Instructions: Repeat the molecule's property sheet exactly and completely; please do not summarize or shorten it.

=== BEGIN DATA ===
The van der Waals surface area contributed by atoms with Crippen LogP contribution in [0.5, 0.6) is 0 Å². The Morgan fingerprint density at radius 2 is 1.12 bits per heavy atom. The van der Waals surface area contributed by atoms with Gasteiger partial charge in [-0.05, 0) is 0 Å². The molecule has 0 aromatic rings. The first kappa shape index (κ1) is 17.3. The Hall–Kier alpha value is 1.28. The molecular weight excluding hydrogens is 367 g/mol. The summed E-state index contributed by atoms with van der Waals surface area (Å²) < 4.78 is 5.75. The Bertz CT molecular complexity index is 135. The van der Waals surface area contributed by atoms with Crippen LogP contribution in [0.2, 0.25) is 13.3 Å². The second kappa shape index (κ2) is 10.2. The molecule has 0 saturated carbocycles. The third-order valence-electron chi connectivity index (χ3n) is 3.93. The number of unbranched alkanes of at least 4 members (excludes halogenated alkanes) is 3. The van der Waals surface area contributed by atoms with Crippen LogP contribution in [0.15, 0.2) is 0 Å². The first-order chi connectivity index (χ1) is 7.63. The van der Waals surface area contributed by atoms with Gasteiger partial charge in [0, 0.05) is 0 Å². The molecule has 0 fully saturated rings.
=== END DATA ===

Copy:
The van der Waals surface area contributed by atoms with Crippen LogP contribution in [0.5, 0.6) is 0 Å². The Morgan fingerprint density at radius 2 is 1.12 bits per heavy atom. The van der Waals surface area contributed by atoms with Gasteiger partial charge in [-0.05, 0) is 0 Å². The molecule has 0 aromatic rings. The first kappa shape index (κ1) is 17.3. The Hall–Kier alpha value is 1.28. The molecular weight excluding hydrogens is 367 g/mol. The summed E-state index contributed by atoms with van der Waals surface area (Å²) < 4.78 is 5.75. The Bertz CT molecular complexity index is 135. The van der Waals surface area contributed by atoms with Crippen LogP contribution in [0.2, 0.25) is 13.3 Å². The second kappa shape index (κ2) is 10.2. The molecule has 0 saturated carbocycles. The third-order valence-electron chi connectivity index (χ3n) is 3.93. The number of unbranched alkanes of at least 4 members (excludes halogenated alkanes) is 3. The van der Waals surface area contributed by atoms with Crippen LogP contribution in [0.15, 0.2) is 0 Å². The first-order chi connectivity index (χ1) is 7.63. The van der Waals surface area contributed by atoms with Gasteiger partial charge in [0, 0.05) is 0 Å². The molecule has 0 fully saturated rings.